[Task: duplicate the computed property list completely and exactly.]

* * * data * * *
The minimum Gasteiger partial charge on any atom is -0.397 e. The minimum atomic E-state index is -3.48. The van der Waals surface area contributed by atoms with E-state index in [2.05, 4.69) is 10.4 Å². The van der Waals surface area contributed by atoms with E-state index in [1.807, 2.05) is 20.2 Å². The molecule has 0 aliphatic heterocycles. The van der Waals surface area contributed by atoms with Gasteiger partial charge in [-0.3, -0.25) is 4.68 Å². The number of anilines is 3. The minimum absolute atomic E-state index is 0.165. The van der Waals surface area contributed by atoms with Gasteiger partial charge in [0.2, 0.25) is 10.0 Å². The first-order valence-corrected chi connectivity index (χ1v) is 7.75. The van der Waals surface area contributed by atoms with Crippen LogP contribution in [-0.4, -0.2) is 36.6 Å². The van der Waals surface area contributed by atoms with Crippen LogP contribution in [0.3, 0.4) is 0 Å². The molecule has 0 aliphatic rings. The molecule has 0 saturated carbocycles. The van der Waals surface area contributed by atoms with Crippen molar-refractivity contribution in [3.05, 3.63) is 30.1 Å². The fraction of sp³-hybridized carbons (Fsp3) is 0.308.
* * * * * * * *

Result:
The minimum Gasteiger partial charge on any atom is -0.397 e. The minimum atomic E-state index is -3.48. The van der Waals surface area contributed by atoms with E-state index in [2.05, 4.69) is 10.4 Å². The van der Waals surface area contributed by atoms with E-state index in [1.807, 2.05) is 20.2 Å². The molecule has 0 aliphatic heterocycles. The van der Waals surface area contributed by atoms with Gasteiger partial charge in [-0.3, -0.25) is 4.68 Å². The number of anilines is 3. The minimum absolute atomic E-state index is 0.165. The van der Waals surface area contributed by atoms with Gasteiger partial charge in [0.2, 0.25) is 10.0 Å². The first-order valence-corrected chi connectivity index (χ1v) is 7.75. The van der Waals surface area contributed by atoms with Crippen LogP contribution in [-0.4, -0.2) is 36.6 Å². The van der Waals surface area contributed by atoms with Crippen LogP contribution in [0.3, 0.4) is 0 Å². The molecule has 0 aliphatic rings. The molecule has 0 saturated carbocycles. The van der Waals surface area contributed by atoms with Crippen molar-refractivity contribution in [3.05, 3.63) is 30.1 Å². The fraction of sp³-hybridized carbons (Fsp3) is 0.308.